When you climb from the Lower Town to the Upper Town of Québec, you move from the St. Lawrence Platform into the Appalachian Orogen.
The boundary between these two geological provinces, or the northern edge of the Appalachians, is the Logan Fault, which can be followed along such streets as Arago, côte de la Pente-Douce, and boulevard du Versant-Nord Boulevard. It is the main structure in a series of thrust faults that stretches from Lake Champlain in southern Quebec to the Gaspésie, and passes through Cap-Rouge, Sainte-Foy, Québec, and île d'Orléans.
Sir William Logan founded the Geological Survey of Canada in 1842 and was its director for 27 years. He was the first person to study the fault that now bears his name. (Courtesy of GSC)
The Logan Fault represents a fracture in the Earth's crust. The fracture plane is shallowly inclined. Slabs of rock were transported along the fault in thrust sheets that were pushed toward the northwest as part of continental collision leading to the formation of the Appalachians. Also referred to as "Logan's Line", this fault has been inactive for hundreds of millions of years.
Every day, thousands travel along boulevard du Versant-Nord and its bike path, which follow the Logan Fault.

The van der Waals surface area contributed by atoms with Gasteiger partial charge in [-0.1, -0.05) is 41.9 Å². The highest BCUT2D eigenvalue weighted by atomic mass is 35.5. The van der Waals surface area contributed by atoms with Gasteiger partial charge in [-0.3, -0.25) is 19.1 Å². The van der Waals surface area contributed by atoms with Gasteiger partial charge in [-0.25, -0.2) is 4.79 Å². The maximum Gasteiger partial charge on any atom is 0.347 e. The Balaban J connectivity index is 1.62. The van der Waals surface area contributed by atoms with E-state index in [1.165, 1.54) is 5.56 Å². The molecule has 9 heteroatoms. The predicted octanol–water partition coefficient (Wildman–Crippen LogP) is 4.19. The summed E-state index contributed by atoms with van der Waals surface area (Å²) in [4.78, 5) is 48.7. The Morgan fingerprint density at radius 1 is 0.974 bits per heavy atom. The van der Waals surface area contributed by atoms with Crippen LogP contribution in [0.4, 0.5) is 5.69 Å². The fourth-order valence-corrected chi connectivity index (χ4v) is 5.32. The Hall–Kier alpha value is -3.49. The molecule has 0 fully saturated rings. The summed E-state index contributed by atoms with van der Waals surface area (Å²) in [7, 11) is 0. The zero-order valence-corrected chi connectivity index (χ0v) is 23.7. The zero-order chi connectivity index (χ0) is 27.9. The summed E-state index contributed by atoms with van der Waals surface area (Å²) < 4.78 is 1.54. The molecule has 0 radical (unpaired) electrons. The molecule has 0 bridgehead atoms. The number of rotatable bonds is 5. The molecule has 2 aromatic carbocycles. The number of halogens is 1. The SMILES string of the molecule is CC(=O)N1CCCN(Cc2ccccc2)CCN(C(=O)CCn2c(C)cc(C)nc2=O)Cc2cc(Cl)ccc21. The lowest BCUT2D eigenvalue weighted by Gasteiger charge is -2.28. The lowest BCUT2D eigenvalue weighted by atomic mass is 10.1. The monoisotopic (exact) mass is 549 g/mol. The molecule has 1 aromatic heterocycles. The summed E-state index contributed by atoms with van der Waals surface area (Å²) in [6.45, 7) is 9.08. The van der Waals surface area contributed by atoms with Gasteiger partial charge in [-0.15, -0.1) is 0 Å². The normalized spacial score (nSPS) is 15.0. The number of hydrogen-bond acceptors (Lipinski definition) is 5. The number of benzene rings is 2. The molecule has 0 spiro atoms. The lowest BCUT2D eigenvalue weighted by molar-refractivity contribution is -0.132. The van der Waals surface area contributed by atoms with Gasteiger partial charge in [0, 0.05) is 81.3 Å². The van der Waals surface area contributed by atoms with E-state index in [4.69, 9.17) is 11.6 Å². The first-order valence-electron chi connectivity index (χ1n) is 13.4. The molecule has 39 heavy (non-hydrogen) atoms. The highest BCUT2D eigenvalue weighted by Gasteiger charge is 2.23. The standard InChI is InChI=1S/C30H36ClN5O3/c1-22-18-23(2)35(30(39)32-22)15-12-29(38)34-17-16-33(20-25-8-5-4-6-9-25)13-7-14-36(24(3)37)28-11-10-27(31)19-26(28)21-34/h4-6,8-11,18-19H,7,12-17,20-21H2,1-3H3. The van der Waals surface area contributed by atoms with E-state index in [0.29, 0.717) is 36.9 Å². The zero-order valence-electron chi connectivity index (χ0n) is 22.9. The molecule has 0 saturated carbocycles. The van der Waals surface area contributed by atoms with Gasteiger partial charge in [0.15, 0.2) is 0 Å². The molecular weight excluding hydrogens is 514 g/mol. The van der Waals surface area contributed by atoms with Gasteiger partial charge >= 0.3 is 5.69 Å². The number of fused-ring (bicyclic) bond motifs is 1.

The Appalachians in Québec
The rocks of the Québec promontory are part of the Appalachian Orogen. This chain of mountains extends from Newfoundland to Alabama and was built up over a period of 250 million years. Along the côte Salaberry, the côte d'Abraham and boulevard Henri IV, and up the stairs of the Lower Town of Québec, you rise through the thrust sheets, moving from one geological environment to another.
Steep Slopes …
When Mountains form, collision-generated tectonic forces push against rock materials already in place. Imagine a bulldozer at work.
… A Set of Sheets
As all this thrusting takes place, materials break, fold and stack up. The result is an accumulation known as a thrust sheet or nappe.
The deformation structures typical of the Appalachian thrust sheets are clearly in evidence at chute de la Chaudière.
The development of the Appalachian bedrock is responsible for the unique character of the local geography.